Combination treatments often face several barriers; they can struggle to demonstrate cost-effectiveness even if the new add-on treatment were to be given away for free. This is because combination treatments extend disease free periods for patients, meaning the combination, including the backbone treatment, is used for longer. Extension of the backbone treatment alone can increase the cost of the combination to the healthcare system, even before the cost of the add-on treatment is considered. This is made even more challenging due to strict competition law, which prohibits and restricts discussions between pharmaceutical companies on commercially sensitive topics such as pricing and reimbursement.
Takeda’s proposed solution therefore aims to address the cost-effectiveness barrier by proposing an economic methodology that assigns a relative value to each treatment in a combination – The Attribution of Value Framework. The solution also aims to address how companies can interact in a compliant manner by proposing a standard operating procedure to support dialogue between companies – The Voluntary Arbitration Framework. The solution is treatment and disease agnostic and has been designed to align with current NICE appraisal processes and NHS England commercial methods; however, the principles could also be applied to other countries.
Professor Andrew H. Briggs, Professor of Health Economics, London School of Hygiene and Tropical Medicine, UK, and lead author of the Value Attribution Whitepaper, continued, “There is consensus within the health economic community that a solution for accessing combination treatments needs to be found, and quickly. Our solution is an important step in solving the challenge and although it might not be a perfect solution yet, we hope with some debate, intellectual vigour, and tenacity, we can solve this problem as a community.”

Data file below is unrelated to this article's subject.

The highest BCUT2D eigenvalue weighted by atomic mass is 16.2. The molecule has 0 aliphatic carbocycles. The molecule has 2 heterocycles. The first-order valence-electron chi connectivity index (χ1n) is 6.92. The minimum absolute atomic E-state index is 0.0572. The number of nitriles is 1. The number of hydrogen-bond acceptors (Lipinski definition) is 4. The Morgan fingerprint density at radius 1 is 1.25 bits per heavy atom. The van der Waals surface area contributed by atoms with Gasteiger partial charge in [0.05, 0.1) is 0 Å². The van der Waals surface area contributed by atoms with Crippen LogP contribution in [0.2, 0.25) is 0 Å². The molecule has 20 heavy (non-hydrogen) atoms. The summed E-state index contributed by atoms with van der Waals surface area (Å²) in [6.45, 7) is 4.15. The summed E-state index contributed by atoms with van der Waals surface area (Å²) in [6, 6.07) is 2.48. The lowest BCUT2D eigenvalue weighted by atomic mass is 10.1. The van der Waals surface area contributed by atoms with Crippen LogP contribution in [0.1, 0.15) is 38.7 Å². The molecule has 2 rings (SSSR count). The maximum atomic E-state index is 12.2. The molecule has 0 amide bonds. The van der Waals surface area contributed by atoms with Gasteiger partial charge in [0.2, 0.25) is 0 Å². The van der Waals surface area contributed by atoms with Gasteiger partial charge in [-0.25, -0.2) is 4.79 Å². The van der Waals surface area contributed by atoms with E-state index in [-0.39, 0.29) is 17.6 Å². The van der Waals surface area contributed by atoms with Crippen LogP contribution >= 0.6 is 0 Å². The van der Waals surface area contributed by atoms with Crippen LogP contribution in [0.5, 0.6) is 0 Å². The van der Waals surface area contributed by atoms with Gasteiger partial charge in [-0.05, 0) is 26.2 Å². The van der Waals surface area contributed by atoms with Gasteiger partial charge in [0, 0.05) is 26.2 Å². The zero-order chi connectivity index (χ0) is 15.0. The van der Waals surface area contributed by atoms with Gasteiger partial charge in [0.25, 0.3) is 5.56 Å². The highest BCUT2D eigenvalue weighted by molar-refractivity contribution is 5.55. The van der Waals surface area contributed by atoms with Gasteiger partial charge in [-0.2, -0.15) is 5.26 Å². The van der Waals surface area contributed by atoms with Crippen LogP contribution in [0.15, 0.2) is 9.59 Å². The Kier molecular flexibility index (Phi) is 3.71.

Takeda encourages further discussion on the challenge of combination treatments and welcomes feedback, critique, and debate of the two Whitepapers so that a solution, that represents perspectives from all stakeholders, can be found for the benefit of patients. Takeda also proposes that any solutions implemented to address the combination treatment challenge, become embedded into the next ‘Voluntary Scheme for branded medicines’ to encourage universal participation of the pharmaceutical industry, the NHS, and the wider healthcare community.
To read the Whitepapers or find out more, visit https://www.takeda.com/en-gb/what-we-do/combination-treatments/.
*Shelagh McKinlay is also Head of Patient Advocacy at Myeloma UK
[i] White Paper: An attribution of value framework for combination therapies. Report by the Value Attribution. Working Group. January 2021. Last accessed 30 August 2021. https://www.takeda.com/49a844/siteassets/en-gb/home/what-we-do/combination-treatments/a-value-attribution-framework-for-combination-therapies-takeda-whitepaper.pdf
[ii] White Paper: Voluntary arbitration framework for combination therapies. A proposed process by the Voluntary Arbitration Working group. https://www.takeda.com/4a81d5/siteassets/en-gb/home/what-we-do/combination-treatments/voluntaryarbitrationframeworkforcombinationtherapies_takedawhitepaper_september2021.pdf
[iii] 1 EFPIA and IQVIA., EFPIA Patients W.A.I.T. Indicator 2019 Survey. EFPIA. 2020. Pg. 46 https://www.efpia.eu/media/554526/patients-wait-indicator-2019.pdf Last accessed October 2021.
[iv] ABPI website. ABPI Member Survey: Reasons for NICE ‘Optimised’ Recommendations and Terminated Appraisals. ABPI. August 2021. Pg. 4 https://www.abpi.org.uk/media/8632/abpi-member-survey_nice-optimised-and-terminated-appraisals.pdf Last Accessed October 2021.